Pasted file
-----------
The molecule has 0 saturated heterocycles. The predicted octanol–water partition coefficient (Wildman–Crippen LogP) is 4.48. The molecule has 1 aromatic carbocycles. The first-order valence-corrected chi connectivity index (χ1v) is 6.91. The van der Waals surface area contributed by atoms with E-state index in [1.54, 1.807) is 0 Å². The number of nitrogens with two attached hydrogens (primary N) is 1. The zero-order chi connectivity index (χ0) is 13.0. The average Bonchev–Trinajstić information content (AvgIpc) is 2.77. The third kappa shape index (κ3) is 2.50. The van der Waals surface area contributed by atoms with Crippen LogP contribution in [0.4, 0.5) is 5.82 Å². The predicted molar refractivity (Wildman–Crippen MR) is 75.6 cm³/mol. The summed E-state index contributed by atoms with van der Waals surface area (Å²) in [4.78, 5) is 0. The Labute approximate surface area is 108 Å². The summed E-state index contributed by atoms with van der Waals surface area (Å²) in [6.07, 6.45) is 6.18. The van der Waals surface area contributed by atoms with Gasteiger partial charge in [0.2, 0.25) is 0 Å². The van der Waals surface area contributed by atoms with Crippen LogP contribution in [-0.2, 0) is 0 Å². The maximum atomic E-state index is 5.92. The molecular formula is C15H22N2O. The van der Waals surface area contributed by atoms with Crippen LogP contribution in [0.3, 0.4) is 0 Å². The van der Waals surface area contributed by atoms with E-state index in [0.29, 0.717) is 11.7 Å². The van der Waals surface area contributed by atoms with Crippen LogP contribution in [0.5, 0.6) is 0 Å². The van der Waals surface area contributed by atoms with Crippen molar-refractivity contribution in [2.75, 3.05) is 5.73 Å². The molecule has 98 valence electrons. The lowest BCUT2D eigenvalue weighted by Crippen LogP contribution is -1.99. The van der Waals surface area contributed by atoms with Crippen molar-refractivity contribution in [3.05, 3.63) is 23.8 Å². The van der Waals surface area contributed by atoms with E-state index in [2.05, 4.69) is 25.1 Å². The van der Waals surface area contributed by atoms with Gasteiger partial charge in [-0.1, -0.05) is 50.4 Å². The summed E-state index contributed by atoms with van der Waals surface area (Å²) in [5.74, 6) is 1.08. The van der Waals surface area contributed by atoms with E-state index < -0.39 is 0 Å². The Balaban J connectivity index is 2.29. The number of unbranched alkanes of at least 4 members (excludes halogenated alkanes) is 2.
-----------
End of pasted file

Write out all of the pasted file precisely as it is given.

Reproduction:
The molecule has 0 saturated heterocycles. The predicted octanol–water partition coefficient (Wildman–Crippen LogP) is 4.48. The molecule has 1 aromatic carbocycles. The first-order valence-corrected chi connectivity index (χ1v) is 6.91. The van der Waals surface area contributed by atoms with E-state index in [1.54, 1.807) is 0 Å². The number of nitrogens with two attached hydrogens (primary N) is 1. The zero-order chi connectivity index (χ0) is 13.0. The average Bonchev–Trinajstić information content (AvgIpc) is 2.77. The third kappa shape index (κ3) is 2.50. The van der Waals surface area contributed by atoms with Crippen LogP contribution in [0.4, 0.5) is 5.82 Å². The predicted molar refractivity (Wildman–Crippen MR) is 75.6 cm³/mol. The summed E-state index contributed by atoms with van der Waals surface area (Å²) in [4.78, 5) is 0. The Labute approximate surface area is 108 Å². The summed E-state index contributed by atoms with van der Waals surface area (Å²) in [6.07, 6.45) is 6.18. The van der Waals surface area contributed by atoms with Gasteiger partial charge in [0.2, 0.25) is 0 Å². The van der Waals surface area contributed by atoms with Crippen LogP contribution in [-0.2, 0) is 0 Å². The maximum atomic E-state index is 5.92. The molecular formula is C15H22N2O. The van der Waals surface area contributed by atoms with Crippen LogP contribution in [0.3, 0.4) is 0 Å². The van der Waals surface area contributed by atoms with E-state index in [0.29, 0.717) is 11.7 Å². The van der Waals surface area contributed by atoms with Crippen LogP contribution in [0.5, 0.6) is 0 Å². The van der Waals surface area contributed by atoms with Crippen molar-refractivity contribution in [2.75, 3.05) is 5.73 Å². The molecule has 98 valence electrons. The lowest BCUT2D eigenvalue weighted by Crippen LogP contribution is -1.99. The van der Waals surface area contributed by atoms with Crippen molar-refractivity contribution in [3.05, 3.63) is 23.8 Å². The van der Waals surface area contributed by atoms with E-state index in [2.05, 4.69) is 25.1 Å². The van der Waals surface area contributed by atoms with Gasteiger partial charge in [-0.1, -0.05) is 50.4 Å². The summed E-state index contributed by atoms with van der Waals surface area (Å²) in [5.74, 6) is 1.08. The van der Waals surface area contributed by atoms with E-state index < -0.39 is 0 Å². The Balaban J connectivity index is 2.29. The number of unbranched alkanes of at least 4 members (excludes halogenated alkanes) is 2.